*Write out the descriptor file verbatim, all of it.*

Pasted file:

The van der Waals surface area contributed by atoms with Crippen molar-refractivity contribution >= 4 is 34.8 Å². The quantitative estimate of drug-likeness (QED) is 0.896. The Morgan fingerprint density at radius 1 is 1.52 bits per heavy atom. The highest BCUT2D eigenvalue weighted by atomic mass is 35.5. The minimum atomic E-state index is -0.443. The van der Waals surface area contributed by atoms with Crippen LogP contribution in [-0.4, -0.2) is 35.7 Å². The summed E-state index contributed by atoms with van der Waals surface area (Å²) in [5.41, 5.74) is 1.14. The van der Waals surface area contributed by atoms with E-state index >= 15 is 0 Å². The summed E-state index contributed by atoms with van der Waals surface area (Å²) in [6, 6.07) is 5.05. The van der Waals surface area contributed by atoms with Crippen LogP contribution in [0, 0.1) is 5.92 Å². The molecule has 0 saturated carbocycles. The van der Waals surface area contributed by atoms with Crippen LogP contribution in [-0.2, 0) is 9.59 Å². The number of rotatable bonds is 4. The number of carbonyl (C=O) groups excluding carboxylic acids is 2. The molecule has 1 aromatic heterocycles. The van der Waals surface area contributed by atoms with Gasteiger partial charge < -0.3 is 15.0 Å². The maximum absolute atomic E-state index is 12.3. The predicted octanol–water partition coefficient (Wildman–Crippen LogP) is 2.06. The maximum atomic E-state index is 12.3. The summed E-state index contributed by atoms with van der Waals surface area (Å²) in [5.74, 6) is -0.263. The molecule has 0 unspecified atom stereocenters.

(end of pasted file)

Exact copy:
The van der Waals surface area contributed by atoms with Crippen molar-refractivity contribution >= 4 is 34.8 Å². The quantitative estimate of drug-likeness (QED) is 0.896. The Morgan fingerprint density at radius 1 is 1.52 bits per heavy atom. The highest BCUT2D eigenvalue weighted by atomic mass is 35.5. The minimum atomic E-state index is -0.443. The van der Waals surface area contributed by atoms with Crippen LogP contribution in [-0.4, -0.2) is 35.7 Å². The summed E-state index contributed by atoms with van der Waals surface area (Å²) in [5.41, 5.74) is 1.14. The van der Waals surface area contributed by atoms with E-state index >= 15 is 0 Å². The summed E-state index contributed by atoms with van der Waals surface area (Å²) in [6, 6.07) is 5.05. The van der Waals surface area contributed by atoms with Crippen LogP contribution in [0, 0.1) is 5.92 Å². The molecule has 0 saturated carbocycles. The van der Waals surface area contributed by atoms with Crippen LogP contribution in [-0.2, 0) is 9.59 Å². The number of rotatable bonds is 4. The number of carbonyl (C=O) groups excluding carboxylic acids is 2. The molecule has 1 aromatic heterocycles. The van der Waals surface area contributed by atoms with Gasteiger partial charge < -0.3 is 15.0 Å². The maximum absolute atomic E-state index is 12.3. The predicted octanol–water partition coefficient (Wildman–Crippen LogP) is 2.06. The maximum atomic E-state index is 12.3. The summed E-state index contributed by atoms with van der Waals surface area (Å²) in [5.74, 6) is -0.263. The molecule has 0 unspecified atom stereocenters.